Unemployment insurance: this Canadian model that worries French unions


S“virtuous” or “dangerous” system: the Canadian model of unemployment insurance, which the government intends to draw inspiration from to modulate compensation according to the economic situation, worries the unions. During his campaign for a second term, Emmanuel Macron committed to a new reform of unemployment insurance, with the idea that it would be “stricter when too many jobs are unfilled, more generous when unemployment is high “.

Since then, the Minister of Labor, Olivier Dussopt, who considers it “normal to encourage recovery” when there are, at the same time, recruitment tensions and 7.3% unemployment, has cited the Canadian model several times. This provides that the conditions of access to unemployment insurance and the duration of compensation vary automatically according to the regional unemployment rate. Thus, in a region with unemployment below 6%, you must have worked 700 hours to be compensated, compared to 420 hours in a region with unemployment above 13%, according to a note from Unédic in 2021. The duration of Compensation varies from 14 to 45 weeks.

“Not everything that is done in Canada can be duplicated in France”

In France, as a first step, the current rules, which expire at the end of October, will be extended via a text of law at the start of the school year. Olivier Dussopt explained that he then wanted a “consultation” with the unions and the employers. “Areas can be opened, on the duration of compensation and its decreasing nature”, he said, while noting that “everything that is done in Canada is not necessarily duplicable in France”. And this while the impact of the latest controversial reform, which fully entered into force in December, has not yet been measured.

Unédic had estimated in the spring of 2021 that up to 1.15 million people opening rights in the year following the application would receive a lower monthly allowance (by 17% on average), with a “theoretical duration of extended compensation. For Bruno Coquet, specialist in unemployment insurance, the idea of ​​modulating according to the economic situation is good, but “the devil is in the details”. With the Canadian model, “what problem do we want to solve? asks this expert affiliated with the OFCE (French Observatory of Economic Conditions).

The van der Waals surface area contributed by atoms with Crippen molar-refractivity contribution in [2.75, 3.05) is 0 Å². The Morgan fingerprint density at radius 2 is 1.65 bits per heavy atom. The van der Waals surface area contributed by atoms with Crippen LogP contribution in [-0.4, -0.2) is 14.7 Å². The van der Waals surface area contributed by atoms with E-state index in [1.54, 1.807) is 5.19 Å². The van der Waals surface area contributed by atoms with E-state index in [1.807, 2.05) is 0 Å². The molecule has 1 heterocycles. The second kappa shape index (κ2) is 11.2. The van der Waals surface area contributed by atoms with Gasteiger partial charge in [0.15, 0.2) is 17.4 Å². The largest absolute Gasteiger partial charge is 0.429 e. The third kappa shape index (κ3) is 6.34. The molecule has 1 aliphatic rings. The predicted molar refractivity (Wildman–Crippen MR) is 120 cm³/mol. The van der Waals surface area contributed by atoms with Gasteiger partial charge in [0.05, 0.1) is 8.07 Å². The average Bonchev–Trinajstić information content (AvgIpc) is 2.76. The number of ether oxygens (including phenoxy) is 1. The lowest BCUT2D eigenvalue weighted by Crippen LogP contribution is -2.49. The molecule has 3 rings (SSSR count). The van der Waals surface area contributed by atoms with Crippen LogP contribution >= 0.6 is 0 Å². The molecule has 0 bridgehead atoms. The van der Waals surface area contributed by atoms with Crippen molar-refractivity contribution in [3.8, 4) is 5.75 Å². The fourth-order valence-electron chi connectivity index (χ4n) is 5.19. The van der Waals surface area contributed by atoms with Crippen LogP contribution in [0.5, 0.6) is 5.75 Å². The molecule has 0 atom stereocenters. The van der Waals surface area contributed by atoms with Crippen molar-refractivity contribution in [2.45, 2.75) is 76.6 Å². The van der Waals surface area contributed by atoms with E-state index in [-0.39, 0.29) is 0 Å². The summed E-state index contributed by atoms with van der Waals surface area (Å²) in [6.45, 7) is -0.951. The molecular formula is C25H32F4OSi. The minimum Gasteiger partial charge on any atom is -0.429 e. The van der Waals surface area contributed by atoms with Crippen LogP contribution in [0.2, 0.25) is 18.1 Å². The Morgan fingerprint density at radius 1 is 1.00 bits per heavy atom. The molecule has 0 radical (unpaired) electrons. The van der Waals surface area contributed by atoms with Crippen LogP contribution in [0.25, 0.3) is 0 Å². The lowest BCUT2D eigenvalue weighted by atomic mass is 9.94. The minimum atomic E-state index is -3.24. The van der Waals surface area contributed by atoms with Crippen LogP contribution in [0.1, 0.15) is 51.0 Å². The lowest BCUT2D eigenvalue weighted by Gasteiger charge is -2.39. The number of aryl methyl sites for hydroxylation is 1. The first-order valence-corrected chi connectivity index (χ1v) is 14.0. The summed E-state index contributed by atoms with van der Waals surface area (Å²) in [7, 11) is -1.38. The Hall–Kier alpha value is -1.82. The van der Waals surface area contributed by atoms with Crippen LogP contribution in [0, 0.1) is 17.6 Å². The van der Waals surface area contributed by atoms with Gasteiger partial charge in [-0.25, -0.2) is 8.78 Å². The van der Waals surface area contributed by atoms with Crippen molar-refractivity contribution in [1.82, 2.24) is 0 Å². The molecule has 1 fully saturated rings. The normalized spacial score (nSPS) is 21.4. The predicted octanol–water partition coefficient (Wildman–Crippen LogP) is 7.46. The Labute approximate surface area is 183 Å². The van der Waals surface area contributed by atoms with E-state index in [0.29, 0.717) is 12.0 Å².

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The postulate of the executive is that “people who receive unemployment insurance could occupy the available jobs, therefore that it is necessary to lower the rights to occupy the available jobs”, he notes. However, only “about 40% of the unemployed are compensated”. Why is the remaining 60% “not accepting the jobs?” “This point should still be clarified,” he adds. What’s more, the Canadian system is “globally the gas works” and “I didn’t see that it reduced the difficulties of recruitment”, estimates the economist, seeing in it rather a “dressing of a reduction of rights” while wanting to avoid any “trial of intent”.

An “old employer demand” for the unions

Co-author of a note advancing this track of modulation from 2021, Stéphane Carcillo, economist at the OECD (Organization for Economic Co-operation and Development), believes that it is “quite virtuous from a theoretical point of view”. “It also works” from an empirical point of view, he asserts. “When the economy is good, the slightly stricter rules really push people towards employment. “But this former adviser to Christine Lagarde at Bercy also warns that it is necessary to avoid “the gas plant” with a French system “already very complex” and to “calibrate” the device well.

In the union ranks, unanimously opposed to the latest reform, this “old employer demand” is received more than coldly. “It’s vague and it’s dangerous”, criticizes Denis Gravouil (CGT). With this modulation, it would be “a kind of acceleration of the change in the nature of unemployment insurance, by making it an instrument of pressure to accept any job”. The Canadian model “looks pretty on paper”, but “will mainly hit people who have difficulty finding a job”, adds Jean-François Foucard (CFE-CGC).

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For Michel Beaugas (FO): “It’s double, even triple punishment for job seekers. The latest reform is already lowering compensation and we are going to tell them: “We are going to shorten it.” “However, he underlines, the reason for the recruitment tensions, “it is not unemployment insurance, it is the attractiveness of the professions, the hours, the working conditions and the salary”.


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